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Hail Bint Jbeil
Omayma Abdel-Latif
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Al-Ahram Weekly
Issue of 27 July - 2 August 2006


O. Abdel-Latif
Omayma Abdel-Latif, who visited Bint Jbeil several times since the end of the Israeli occupation in May 2000, tells the human story of the "capital of liberation"
At the entrance to Bint Jbeil, next to Sahet Al-Berka (Pond Square), stands a rusty Israeli tank with a Hizbullah flag hoisted over it. The tank was captured by Hizbullah fighters during their war of liberation in the year 2000 and was kept at the entrance to stand witness to their victory over a ruthless enemy. Bint Jbeil, the border town with a population of 3,000 people and "the Dame of Jabl Amel and Galile" -- as its residents call it -- made news headlines this week when focus shifted to cover the fierce battles between Hizbullah fighters and the Israeli war machine that did not spare women, children, houses or fields in its atrocious war of destruction against Lebanon. Throughout the week, the Israeli propaganda machine hyped up the image of the town, projecting it as "the capital of Hizbullah" and the stronghold of the missile launchers, in order to sell its capture as a major victory and justify any atrocities Israel will commit against civilians.

The city does enjoy a significant status, however, but it is more symbolic than strategic. Bint Jbeil is commonly dubbed "the capital of liberation and resistance". Posters of shuhadaa (martyrs) from Bint Jbeil, as well as Hizbullah's yellow and green flags, adorn the streets of the town. Hizbullah's Secretary-General Hassan Nasrallah is venerated here. Last year, he gave a speech commemorating the fifth anniversary of the liberation in the centre of town. One important reason why Bint Jbeil is significant is that of all the southern towns, Hizbullah and its leadership enjoy massive unquestioning support among the inhabitants: for this is a city that has always prided itself for defeating the Israelis.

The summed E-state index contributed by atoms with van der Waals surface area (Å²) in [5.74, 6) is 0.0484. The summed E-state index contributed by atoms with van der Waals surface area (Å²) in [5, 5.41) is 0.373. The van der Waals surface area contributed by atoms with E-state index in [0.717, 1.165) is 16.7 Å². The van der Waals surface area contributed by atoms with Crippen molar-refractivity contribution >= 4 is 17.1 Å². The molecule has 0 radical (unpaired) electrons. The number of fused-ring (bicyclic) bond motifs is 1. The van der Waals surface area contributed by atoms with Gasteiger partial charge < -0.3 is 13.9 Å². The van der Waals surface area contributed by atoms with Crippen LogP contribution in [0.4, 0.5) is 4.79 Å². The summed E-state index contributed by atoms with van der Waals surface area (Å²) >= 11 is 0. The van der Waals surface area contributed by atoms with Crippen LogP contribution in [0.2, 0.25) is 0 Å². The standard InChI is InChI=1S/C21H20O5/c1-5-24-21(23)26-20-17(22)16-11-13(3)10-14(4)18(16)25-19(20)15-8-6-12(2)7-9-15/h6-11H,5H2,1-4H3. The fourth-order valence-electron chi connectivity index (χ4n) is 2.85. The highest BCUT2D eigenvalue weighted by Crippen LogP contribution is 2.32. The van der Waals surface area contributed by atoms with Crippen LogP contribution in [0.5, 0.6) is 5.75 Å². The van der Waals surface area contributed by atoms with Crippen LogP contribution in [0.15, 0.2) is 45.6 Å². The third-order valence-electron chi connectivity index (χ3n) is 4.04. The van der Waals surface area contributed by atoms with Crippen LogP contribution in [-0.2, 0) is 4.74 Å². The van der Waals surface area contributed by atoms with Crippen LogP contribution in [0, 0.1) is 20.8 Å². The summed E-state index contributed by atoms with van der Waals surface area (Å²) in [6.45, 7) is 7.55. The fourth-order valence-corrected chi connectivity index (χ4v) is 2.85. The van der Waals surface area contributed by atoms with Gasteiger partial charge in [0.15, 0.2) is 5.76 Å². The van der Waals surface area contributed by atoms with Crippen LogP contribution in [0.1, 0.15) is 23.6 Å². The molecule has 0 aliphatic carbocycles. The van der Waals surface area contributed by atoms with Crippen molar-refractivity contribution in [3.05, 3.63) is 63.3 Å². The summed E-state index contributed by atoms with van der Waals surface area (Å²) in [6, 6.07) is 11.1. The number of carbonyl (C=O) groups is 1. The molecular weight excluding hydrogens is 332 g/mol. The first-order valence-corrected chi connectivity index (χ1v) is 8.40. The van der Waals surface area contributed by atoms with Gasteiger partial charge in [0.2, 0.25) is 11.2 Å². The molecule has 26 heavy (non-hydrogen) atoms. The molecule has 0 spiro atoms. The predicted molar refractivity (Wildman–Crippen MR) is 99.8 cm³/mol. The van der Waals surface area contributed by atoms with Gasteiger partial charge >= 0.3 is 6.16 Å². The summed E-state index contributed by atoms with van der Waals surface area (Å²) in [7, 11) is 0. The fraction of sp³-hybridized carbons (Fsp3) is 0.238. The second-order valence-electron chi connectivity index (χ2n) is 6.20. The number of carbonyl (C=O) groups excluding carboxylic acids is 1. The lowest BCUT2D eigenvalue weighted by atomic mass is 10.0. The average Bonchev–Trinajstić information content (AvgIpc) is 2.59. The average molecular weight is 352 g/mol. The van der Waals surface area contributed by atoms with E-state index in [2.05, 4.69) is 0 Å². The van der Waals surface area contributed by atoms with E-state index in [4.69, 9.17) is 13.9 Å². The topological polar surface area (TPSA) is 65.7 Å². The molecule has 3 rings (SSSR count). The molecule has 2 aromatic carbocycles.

The news that Bint Jbeil fell to the hands of Israeli forces early on Tuesday shocked many of those who knew the city and its people all too well. But as it turned out it was all part of the Israeli pyschological warfare for until the paper went to print, the fierce battles to control Bint Jbeil were still raging with a rising death toll of 14 Israeli soldiers and 25 injured. Eye witnesses spoke of the destruction of many of the twon's houses and the ongoing fighting raised fears of a worst case scenario for those who left relatives and loved ones behind under Israeli fire. The first thought that came to mind was the fate of at least 400 families who have been trapped in the city ever since the Israeli atrocities began, and who were too afraid to leave because the roads out of Bint Jbeil were not safe enough for their children. On Tuesday night, Ali Bazzi, MP for Bint Jbeil in the Lebanese parliament was on the phone with UNIFIL to secure an exit for those trapped inside. "The UNIFIL, said Bazzi promised to help but I hope they deliever before it is too late."